express– Pakistan has been plagued by Islamist fundamentalist groups which have launched devastating attacks on the country’s Christian minority. In response Christians are working with authorities to strengthen defences at churches and other Christian sites.
Aid to the Church (ACN) reports security is being increased around Christian places of worship.
William Arif Khan, a Pakistani Christian who leads a group of volunteers in Lahore, spoke to the group.
He said: “For the past 12 years, I have been leading young men dedicated to support the security guards stationed at the cathedral.
“We don’t expect any rewards.
“All of them are on the job and dedicated their holiday to the church.”
Describing security arrangements, he added: “The volunteers are equipped with metal detectors.
“The police have allowed us to keep some licensed weapons on the church premises, but mostly either my deputy or I are armed with a pistol.”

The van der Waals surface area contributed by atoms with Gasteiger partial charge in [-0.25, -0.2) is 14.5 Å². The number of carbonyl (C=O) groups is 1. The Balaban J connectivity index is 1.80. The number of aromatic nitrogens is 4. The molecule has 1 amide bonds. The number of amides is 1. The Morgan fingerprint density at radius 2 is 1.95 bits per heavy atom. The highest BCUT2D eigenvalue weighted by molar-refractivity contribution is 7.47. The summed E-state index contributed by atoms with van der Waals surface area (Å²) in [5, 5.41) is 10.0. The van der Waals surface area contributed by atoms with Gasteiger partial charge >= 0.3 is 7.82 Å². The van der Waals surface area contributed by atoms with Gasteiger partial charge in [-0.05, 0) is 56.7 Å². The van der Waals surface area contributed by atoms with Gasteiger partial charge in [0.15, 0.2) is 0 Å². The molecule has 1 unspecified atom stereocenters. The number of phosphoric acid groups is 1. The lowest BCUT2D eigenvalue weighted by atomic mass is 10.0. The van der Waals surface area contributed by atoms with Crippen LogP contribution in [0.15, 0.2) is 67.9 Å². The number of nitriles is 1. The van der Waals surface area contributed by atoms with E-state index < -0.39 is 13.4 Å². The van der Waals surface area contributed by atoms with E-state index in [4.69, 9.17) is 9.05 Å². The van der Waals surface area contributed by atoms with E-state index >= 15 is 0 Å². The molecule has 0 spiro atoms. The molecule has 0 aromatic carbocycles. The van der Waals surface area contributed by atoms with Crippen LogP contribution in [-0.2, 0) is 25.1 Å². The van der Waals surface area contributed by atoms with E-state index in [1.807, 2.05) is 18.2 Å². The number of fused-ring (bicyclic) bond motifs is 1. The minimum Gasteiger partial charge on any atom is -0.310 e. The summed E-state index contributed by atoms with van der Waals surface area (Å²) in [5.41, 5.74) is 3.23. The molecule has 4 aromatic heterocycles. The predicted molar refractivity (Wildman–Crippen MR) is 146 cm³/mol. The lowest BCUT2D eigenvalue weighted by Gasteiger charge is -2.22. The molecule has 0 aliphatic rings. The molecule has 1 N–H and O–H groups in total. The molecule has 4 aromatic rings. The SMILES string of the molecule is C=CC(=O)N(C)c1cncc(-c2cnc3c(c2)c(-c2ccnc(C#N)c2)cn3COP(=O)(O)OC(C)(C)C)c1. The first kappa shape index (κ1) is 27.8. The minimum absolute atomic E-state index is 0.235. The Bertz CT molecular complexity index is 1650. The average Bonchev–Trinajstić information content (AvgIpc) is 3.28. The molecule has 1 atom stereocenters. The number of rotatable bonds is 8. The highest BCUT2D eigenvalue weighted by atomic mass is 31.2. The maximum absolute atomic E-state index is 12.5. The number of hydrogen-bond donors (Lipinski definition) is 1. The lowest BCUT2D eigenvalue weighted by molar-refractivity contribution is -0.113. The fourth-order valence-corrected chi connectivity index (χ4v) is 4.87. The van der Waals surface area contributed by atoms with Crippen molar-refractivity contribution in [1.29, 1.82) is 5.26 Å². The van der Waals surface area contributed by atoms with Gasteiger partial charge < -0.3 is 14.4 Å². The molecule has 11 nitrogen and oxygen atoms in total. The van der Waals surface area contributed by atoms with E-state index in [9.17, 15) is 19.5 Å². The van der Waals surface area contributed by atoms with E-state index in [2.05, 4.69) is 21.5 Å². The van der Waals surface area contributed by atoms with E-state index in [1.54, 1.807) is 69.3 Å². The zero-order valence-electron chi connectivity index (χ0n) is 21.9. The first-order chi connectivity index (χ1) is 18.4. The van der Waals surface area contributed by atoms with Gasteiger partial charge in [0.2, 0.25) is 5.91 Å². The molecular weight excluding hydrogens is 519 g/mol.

On March 27 2016 a suicide bomber targeted Christian celebrating Easter Sunday at Labore’s Gulshan-e-Iqbal Park.
The devastating attack killed 75 people and left another 340 injured.
Responsibility was claimed by Jamaat-ul-Ahrar, a group affiliated with the Pakistani Taliban.
In response the Pakistani government called a national day of mourning and arrested 200 people in counter-terror raids across South Punjab.
One year earlier in 2015 two churches in Lahore’s Youhanahad neighbourhood were targeted by suicide bombers ahead of Easter.
Mr Khan added: “Everybody is afraid of the terrorists.
“But we stand for the one who protects us all.
“Our faith tells us that God won’t let us down.
“Therefore, we perform our duties with complete passion and avoid negative thinking.”
According to the 2017 Census Christians in Pakistan make up around 1.27 percent of the population.
These are divided fairly evenly between Catholics and Protestants.
In 2017 a church in Quetta was attacked by two suicide bombers leaving nine people dead.
One suicide vest failed to detonate after which the attacker was shot dead by police.
ISIS, which has a small presence in Pakistan, claimed responsibility for the attack.
However the level of terrorism in Pakistan has fallen significantly since the late 2000s when the country faced an armed insurgency along its Afghan border.